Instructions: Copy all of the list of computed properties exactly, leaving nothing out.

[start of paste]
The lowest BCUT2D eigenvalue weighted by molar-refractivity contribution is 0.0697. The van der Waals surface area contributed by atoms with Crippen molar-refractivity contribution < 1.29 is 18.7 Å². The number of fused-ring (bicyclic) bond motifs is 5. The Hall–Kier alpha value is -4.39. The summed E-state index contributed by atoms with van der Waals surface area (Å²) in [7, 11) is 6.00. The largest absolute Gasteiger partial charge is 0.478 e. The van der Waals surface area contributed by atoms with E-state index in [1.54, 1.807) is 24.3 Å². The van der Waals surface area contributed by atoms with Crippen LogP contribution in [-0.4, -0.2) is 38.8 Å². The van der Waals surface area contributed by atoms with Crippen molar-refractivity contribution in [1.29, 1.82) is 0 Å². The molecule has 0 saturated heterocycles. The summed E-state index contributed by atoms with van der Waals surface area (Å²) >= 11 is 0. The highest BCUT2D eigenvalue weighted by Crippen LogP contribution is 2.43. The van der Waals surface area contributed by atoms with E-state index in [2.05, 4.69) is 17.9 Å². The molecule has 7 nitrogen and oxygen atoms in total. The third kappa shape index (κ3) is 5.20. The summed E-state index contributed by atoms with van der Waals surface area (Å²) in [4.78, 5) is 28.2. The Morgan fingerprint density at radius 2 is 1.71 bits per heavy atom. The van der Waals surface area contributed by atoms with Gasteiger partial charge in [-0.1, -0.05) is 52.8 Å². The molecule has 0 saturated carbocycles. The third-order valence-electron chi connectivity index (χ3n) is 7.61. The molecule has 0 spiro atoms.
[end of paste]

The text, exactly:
The lowest BCUT2D eigenvalue weighted by molar-refractivity contribution is 0.0697. The van der Waals surface area contributed by atoms with Crippen molar-refractivity contribution < 1.29 is 18.7 Å². The number of fused-ring (bicyclic) bond motifs is 5. The Hall–Kier alpha value is -4.39. The summed E-state index contributed by atoms with van der Waals surface area (Å²) in [7, 11) is 6.00. The largest absolute Gasteiger partial charge is 0.478 e. The van der Waals surface area contributed by atoms with E-state index in [1.54, 1.807) is 24.3 Å². The van der Waals surface area contributed by atoms with Crippen LogP contribution in [-0.4, -0.2) is 38.8 Å². The van der Waals surface area contributed by atoms with Crippen molar-refractivity contribution in [1.29, 1.82) is 0 Å². The molecule has 0 saturated heterocycles. The summed E-state index contributed by atoms with van der Waals surface area (Å²) >= 11 is 0. The highest BCUT2D eigenvalue weighted by Crippen LogP contribution is 2.43. The van der Waals surface area contributed by atoms with E-state index in [2.05, 4.69) is 17.9 Å². The molecule has 7 nitrogen and oxygen atoms in total. The third kappa shape index (κ3) is 5.20. The summed E-state index contributed by atoms with van der Waals surface area (Å²) in [4.78, 5) is 28.2. The Morgan fingerprint density at radius 2 is 1.71 bits per heavy atom. The van der Waals surface area contributed by atoms with Gasteiger partial charge in [-0.1, -0.05) is 52.8 Å². The molecule has 0 saturated carbocycles. The third-order valence-electron chi connectivity index (χ3n) is 7.61. The molecule has 0 spiro atoms.